After a top U.S. central banker cautioned investors against getting overexcited over a single data point indicating signs of victory in the battle against inflation, equities steadied and bond rates stayed close to multi-year highs on Monday.
The dollar lost about 4% over the course of the week and two-year Treasury yields fell 33 basis points, which was the fourth-largest weekly loss since the era of freely floating rates of exchange began more than 50 years ago.
The Federal Reserve, however, did not wholly embrace the resulting easing in U.S. financial conditions, with Governor Christopher Waller stating on Sunday that it would take a spate of positive news for the bank to let up on the brakes.
Waller said the Fed could now begin to consider raising rates at a slower rate, but he added that the markets were far ahead of themselves based on just one inflation print.
Futures are significantly betting on a half-point increase in interest rates to 4.25–4.5% in December, followed by a couple of quarter-point movements to a peak in the 4.75–5.0% range.
Two-year rates decreased somewhat to 4.39% on Monday after plummeting to 4.29% on Friday.
Germany’s 2-year bracket government bond yield, which is more susceptible to changes in policy rates than other maturities, dropped 1.5 basis points (bps) to 2.11% this week after peaking last week at 2.252%, its highest level since December 2008.
According to Bruce Kasman, head of economic analysis at JPMorgan, the CPI negative surprise fits with a wide variety of signs pointing to a downturn in global inflation, which should promote a slowing in the pace of monetary policy strengthening at the Fed and elsewhere.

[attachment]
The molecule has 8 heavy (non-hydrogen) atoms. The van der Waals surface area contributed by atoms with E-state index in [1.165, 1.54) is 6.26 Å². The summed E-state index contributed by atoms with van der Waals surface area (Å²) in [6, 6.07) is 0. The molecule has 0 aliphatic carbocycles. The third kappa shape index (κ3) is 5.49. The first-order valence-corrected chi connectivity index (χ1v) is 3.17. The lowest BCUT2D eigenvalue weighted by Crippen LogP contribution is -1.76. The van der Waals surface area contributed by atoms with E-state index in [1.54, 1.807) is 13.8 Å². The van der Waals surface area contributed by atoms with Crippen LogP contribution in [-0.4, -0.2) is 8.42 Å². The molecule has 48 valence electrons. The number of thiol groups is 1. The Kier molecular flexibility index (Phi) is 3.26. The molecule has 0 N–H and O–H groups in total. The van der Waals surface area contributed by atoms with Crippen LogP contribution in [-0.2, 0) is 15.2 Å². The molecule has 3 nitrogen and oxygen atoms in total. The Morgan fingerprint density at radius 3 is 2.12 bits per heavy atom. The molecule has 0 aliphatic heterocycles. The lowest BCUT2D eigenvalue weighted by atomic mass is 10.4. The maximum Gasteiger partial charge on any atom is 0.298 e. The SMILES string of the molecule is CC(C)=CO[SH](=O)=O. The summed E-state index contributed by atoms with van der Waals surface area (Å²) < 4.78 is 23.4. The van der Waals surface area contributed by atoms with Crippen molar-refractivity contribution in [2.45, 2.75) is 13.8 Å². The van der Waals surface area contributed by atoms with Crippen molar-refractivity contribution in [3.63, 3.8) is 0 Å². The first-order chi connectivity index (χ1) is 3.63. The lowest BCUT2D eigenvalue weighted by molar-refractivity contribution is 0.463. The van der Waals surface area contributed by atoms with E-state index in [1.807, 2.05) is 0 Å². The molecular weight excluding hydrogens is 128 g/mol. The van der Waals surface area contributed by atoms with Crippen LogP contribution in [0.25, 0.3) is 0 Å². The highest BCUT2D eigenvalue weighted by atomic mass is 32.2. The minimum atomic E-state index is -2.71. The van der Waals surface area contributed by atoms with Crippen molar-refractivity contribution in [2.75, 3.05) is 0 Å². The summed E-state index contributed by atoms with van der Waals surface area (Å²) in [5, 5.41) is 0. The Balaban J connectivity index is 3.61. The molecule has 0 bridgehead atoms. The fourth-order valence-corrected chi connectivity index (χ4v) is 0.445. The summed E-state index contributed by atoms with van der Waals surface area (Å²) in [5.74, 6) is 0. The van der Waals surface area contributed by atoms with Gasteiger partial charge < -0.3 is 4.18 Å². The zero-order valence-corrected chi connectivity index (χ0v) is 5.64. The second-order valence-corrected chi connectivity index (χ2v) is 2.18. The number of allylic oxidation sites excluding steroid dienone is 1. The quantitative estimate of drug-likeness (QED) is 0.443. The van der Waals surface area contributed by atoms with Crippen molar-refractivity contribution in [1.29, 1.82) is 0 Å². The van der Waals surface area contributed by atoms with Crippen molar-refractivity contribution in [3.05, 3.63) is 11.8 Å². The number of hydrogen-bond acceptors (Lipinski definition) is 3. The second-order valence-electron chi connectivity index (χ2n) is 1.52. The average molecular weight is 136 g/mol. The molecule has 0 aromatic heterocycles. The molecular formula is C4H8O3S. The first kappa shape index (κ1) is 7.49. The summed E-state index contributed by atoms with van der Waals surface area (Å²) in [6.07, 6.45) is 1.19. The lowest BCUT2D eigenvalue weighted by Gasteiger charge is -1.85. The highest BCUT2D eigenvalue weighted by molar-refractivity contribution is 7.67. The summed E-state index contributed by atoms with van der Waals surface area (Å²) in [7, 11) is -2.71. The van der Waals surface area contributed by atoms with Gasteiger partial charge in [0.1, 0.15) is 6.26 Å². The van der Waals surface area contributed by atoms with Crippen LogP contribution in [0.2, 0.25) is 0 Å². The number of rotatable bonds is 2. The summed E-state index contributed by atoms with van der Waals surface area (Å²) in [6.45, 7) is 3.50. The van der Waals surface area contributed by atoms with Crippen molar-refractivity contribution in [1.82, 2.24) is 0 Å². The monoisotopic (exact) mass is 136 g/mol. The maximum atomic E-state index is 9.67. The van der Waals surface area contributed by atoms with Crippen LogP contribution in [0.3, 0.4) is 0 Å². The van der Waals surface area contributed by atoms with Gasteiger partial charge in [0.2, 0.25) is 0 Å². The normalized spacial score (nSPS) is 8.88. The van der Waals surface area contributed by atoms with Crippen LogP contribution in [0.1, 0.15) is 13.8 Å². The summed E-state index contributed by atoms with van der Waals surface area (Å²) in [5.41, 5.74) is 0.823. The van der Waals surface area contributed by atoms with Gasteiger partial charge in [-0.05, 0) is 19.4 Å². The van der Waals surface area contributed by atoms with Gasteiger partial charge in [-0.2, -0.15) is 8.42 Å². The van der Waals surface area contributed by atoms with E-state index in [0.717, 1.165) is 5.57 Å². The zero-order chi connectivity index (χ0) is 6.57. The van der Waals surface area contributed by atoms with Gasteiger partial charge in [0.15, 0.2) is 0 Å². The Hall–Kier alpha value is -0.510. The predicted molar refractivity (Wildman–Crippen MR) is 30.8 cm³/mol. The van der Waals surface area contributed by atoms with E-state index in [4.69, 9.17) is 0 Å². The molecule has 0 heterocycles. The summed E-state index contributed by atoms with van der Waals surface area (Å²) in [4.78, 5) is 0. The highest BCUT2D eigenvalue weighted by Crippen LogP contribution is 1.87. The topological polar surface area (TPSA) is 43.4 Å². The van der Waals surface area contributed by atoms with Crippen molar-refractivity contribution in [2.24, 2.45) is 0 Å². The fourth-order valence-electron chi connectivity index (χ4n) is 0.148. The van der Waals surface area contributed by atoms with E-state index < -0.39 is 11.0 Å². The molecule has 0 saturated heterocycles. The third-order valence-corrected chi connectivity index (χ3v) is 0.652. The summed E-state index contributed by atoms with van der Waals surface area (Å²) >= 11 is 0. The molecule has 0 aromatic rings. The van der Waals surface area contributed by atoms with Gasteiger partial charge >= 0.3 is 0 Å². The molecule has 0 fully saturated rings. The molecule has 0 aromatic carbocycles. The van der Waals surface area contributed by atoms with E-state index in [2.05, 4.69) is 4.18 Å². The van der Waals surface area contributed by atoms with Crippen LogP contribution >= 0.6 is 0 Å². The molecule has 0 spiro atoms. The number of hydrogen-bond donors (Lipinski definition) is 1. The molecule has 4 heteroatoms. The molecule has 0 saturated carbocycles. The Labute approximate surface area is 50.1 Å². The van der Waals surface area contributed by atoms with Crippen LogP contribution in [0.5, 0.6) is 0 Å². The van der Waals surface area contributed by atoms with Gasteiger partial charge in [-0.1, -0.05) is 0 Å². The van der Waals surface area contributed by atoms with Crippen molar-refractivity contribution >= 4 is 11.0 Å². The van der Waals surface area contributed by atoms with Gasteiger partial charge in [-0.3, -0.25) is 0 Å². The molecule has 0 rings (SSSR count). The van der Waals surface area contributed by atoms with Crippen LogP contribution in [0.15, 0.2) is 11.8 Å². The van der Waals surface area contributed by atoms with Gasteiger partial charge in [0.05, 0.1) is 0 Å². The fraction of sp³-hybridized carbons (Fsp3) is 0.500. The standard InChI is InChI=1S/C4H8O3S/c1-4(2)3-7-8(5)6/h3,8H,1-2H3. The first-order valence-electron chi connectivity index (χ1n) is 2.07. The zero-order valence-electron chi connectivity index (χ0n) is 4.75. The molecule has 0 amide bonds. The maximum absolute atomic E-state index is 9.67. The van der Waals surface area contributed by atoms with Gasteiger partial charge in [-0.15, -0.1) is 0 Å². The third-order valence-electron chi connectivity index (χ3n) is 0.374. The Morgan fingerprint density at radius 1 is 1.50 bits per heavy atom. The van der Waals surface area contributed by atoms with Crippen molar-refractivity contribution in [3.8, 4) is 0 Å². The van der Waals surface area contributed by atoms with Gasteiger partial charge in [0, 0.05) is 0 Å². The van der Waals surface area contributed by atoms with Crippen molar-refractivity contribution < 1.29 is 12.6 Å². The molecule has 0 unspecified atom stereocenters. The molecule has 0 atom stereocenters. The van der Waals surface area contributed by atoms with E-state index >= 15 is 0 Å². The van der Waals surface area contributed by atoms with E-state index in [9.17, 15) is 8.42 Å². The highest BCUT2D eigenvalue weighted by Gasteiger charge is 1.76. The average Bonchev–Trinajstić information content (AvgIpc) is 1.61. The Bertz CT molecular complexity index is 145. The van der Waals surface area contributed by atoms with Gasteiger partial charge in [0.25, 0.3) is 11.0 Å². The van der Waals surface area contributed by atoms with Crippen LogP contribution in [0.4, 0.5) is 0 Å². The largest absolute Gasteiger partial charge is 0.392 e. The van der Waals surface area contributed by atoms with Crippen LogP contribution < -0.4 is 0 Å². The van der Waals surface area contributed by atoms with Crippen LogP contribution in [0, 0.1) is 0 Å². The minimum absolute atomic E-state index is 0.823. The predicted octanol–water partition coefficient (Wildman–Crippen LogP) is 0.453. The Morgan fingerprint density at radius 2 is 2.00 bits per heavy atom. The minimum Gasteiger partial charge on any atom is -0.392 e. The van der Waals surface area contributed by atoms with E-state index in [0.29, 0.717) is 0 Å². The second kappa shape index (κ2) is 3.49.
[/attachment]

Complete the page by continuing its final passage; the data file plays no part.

These encouraging signs, he continued, need to be balanced by the knowledge that further tightening is probably in the works and that a decrease in inflation will not be sufficient for central banks to declare their goals achieved.
The MSCI’s broadest index of Asia-Pacific shares outside of Japan (.MIAPJ0000PUS) increased 0.5% after rising 7.7% the previous week, while the benchmark European STOXX index increased by 0.15% (.STOXX).
S&P E-mini futures were down 0.44%, suggesting that U.S. markets would open lower.
Chinese markets rose following news that regulators had requested financial institutions provide distressed real estate developers greater help.
In response, China’s real estate index (.CSI000952) increased by 3.5%. Blue chips (.CSI300) increased 0.2% despite China reporting more instances over the weekend because of several adjustments to COVID limits.
From an economic perspective, it’s difficult to see how the case news could be anything but bad, but markets are gleefully seizing onto the symbolism of the change, however minor, in the zero COVID goal, as per Ray Attrill, director of FX strategy at the NAB.
Meanwhile, After losing almost 22% last week, Bitcoin increased 2.9% to $16,788. However, FTX’s native token, FTT, was last down 2.4% at $1.38, bringing its month-to-date deficits to roughly 95%.
Following Governor Waller’s involvement over the weekend, the greenback held steady despite dwindling hopes for a less drastic Federal Reserve interest rate increase.
The dollar index was last observed on Monday at 107.15, still far below the record high of 111.280 reached last week, while the euro slipped slightly to $1.02875 following a 3.9% increase last week.
Prior to the British finance minister’s upcoming Autumn Statement on Thursday, in which he is expected to propose tax increases and spending reductions, the pound slipped down to $1.1766.
Oil prices fell as a result of the strengthening currency as well, amid expectations that China’s hints at reopening would increase demand.
After closing up 1.1% on Friday, Brent crude futures rdropped 52 cents, or around 0.59%, at $95.42 per barrel by 1128 GMT.